COMMENTARY | When the final horn sounded in the Phoenix Suns' 130-89 drubbing of visiting Maccabi Haifa, a few things became very clear.
First, Eric Bledsoe is as good as advertised. Secondly, although he's still very raw, Archie Goodwin's star will shine bright someday.
Bledsoe was clearly the best player on the court and after shaking off a few bits of rust during the early stages of the game, he showed how he can impact the game on both ends of the court.
His defensive awareness and ability to wreak havoc on the ball-handler was a main focal point, as Maccabi turned the ball over 23 times, including five steals for Bledsoe (and five for P.J. Tucker).
On the offensive end, Bledsoe was electric in transition. The Suns scored 49 points in transition and were just too fast for the sluggish Maccabi group. Creating turnovers that led to fastbreaks will be the Suns' bread and butter this season, so this was a terrific preview of what's to come.
Bledsoe finished the night with 22 points, three rebounds, four assists and five steals in just 21 minutes of action. It bears noting that the competition wasn't up to NBA standards, but that's still an impressive stat line.
Goodwin may be the most athletically gifted player on the court based on his speed and ability to rise at the basket. He started the game a bit slowly, including putting up some ill-advised jumpers early in the game. Once head coach Jeff Hornacek (who I've written about being a terrific fit) got him to go to the basket, the game changed for him.
At the end of the day, Goodwin shot 5-for-8, scoring 13 points with three rebounds, one assist and a steal. When he got into open space against Maccabi, he looked like he was floating across the court. Once he got to the rim and elevated, the smallish Maccabi squad had no answers.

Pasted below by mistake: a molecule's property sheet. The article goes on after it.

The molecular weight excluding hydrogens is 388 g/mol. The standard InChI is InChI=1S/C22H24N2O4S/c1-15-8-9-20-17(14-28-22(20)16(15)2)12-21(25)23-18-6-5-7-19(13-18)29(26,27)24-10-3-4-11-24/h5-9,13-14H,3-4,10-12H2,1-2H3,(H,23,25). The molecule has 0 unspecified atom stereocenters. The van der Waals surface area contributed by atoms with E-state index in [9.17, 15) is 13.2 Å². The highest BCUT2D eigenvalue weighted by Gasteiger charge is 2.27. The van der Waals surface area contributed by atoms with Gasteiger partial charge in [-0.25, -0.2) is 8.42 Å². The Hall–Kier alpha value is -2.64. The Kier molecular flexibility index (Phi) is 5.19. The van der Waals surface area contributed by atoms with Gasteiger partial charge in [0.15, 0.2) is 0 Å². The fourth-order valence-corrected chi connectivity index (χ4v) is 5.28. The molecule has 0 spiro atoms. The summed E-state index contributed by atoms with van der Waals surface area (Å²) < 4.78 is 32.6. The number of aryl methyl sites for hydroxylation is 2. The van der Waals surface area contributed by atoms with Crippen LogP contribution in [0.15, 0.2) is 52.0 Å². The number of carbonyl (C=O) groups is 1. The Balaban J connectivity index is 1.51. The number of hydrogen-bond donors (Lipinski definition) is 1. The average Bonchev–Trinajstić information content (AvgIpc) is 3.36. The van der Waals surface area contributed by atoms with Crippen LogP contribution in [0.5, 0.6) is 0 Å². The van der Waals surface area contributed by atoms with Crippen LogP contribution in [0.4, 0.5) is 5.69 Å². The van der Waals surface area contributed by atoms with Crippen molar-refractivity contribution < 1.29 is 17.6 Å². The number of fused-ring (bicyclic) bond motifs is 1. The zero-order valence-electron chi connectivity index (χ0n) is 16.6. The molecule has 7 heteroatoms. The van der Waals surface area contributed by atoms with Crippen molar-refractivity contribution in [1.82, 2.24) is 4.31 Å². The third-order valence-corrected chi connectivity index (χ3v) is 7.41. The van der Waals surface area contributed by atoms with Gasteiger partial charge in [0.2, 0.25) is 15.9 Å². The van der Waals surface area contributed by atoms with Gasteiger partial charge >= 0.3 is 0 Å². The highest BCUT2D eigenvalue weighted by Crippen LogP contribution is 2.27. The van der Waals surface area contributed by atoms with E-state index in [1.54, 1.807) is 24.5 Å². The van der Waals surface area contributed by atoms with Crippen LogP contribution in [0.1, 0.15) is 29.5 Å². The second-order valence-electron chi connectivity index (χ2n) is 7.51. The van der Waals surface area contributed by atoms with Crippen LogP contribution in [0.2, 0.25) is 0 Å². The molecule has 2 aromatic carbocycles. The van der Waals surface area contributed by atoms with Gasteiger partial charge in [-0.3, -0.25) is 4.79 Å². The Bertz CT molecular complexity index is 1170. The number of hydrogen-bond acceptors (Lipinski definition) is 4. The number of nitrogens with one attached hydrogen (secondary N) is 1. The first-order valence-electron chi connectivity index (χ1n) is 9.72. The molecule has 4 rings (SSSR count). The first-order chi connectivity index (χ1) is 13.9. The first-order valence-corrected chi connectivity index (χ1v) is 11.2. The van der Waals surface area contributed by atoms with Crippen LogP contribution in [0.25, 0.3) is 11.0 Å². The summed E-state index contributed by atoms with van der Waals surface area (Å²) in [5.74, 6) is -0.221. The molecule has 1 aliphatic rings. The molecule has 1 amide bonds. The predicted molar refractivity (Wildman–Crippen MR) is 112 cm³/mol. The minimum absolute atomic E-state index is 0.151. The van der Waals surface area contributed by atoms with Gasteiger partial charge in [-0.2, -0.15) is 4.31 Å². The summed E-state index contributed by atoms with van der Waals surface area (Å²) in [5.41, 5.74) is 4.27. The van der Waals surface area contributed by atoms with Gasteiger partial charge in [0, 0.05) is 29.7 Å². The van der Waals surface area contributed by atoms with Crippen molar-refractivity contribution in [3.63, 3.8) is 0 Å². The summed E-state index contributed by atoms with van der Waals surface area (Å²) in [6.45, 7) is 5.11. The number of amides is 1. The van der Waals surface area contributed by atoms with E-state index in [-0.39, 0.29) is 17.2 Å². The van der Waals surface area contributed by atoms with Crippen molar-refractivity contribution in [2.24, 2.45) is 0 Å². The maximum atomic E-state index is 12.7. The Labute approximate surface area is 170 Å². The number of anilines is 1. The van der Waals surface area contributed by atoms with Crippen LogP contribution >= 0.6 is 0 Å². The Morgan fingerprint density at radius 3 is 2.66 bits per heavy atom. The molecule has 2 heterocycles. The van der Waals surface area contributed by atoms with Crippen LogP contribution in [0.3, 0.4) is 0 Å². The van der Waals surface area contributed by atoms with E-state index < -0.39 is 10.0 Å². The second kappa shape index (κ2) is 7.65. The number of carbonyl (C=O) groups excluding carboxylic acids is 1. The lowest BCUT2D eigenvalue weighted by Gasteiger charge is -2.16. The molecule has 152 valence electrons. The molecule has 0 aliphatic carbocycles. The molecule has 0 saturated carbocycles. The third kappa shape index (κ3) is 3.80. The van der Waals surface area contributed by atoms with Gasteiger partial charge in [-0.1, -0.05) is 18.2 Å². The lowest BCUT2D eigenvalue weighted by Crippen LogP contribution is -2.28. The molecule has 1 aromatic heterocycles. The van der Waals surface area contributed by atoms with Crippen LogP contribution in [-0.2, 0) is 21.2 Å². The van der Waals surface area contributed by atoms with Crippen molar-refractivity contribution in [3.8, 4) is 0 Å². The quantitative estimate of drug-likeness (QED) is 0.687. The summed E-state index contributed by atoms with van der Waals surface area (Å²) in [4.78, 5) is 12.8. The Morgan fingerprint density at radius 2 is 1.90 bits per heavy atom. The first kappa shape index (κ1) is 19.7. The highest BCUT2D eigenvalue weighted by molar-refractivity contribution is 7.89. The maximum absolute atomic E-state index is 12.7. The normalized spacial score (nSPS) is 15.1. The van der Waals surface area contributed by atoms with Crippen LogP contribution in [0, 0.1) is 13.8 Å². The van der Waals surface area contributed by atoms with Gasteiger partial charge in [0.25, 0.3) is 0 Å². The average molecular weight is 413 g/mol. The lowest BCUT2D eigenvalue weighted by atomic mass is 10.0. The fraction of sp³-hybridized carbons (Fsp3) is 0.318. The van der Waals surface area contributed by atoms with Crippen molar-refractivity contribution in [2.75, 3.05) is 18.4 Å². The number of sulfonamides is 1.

If Goodwin continues pushing the ball and getting to the rim, only good things will happen. He did force a drive baseline that resulted in an ugly attempt, but we can chalk that one up to growing pains. Coach Hornacek was there to tell Goodwin that he could have had the pull-up jumper when his opponent got off balance.
That kind of raw talent needs coaching and experience to realize his true potential. We'll see glimpses from time to time, but temper your expectations for now. Even though Goodwin had a solid game, it wasn't without some head-scratchers.
Defensively, Goodwin looked lost. He was often seen looking around as if it was the first time he had played with this group of guys. His athleticism will allow him to compete, but everyone in the NBA is athletic. He'll need to become more focused on the defensive end.
Speaking of focus, Goodwin did also show signs of his age (19). After missing badly at the basket, he chose to sulk and stare at the official instead of getting back on defense. To be fair, he did step up his game after that, but this was in a game where they were blowing the other team out.
I appreciate his enthusiasm, but his teammates would appreciate some help back on the other end of the court. He'll get it eventually, but expect more moments like this. Between Bledsoe, Goodwin and Goran Dragic, this is going to be one fun ride.
Michael Dunlap is an NBA credentialed writer who covers the Phoenix Suns, Arizona Diamondbacks and Arizona Cardinals on the Yahoo Contributor Network. He is also the Founder and Editor-in-Chief for the NBA site HoopsHabit.com.
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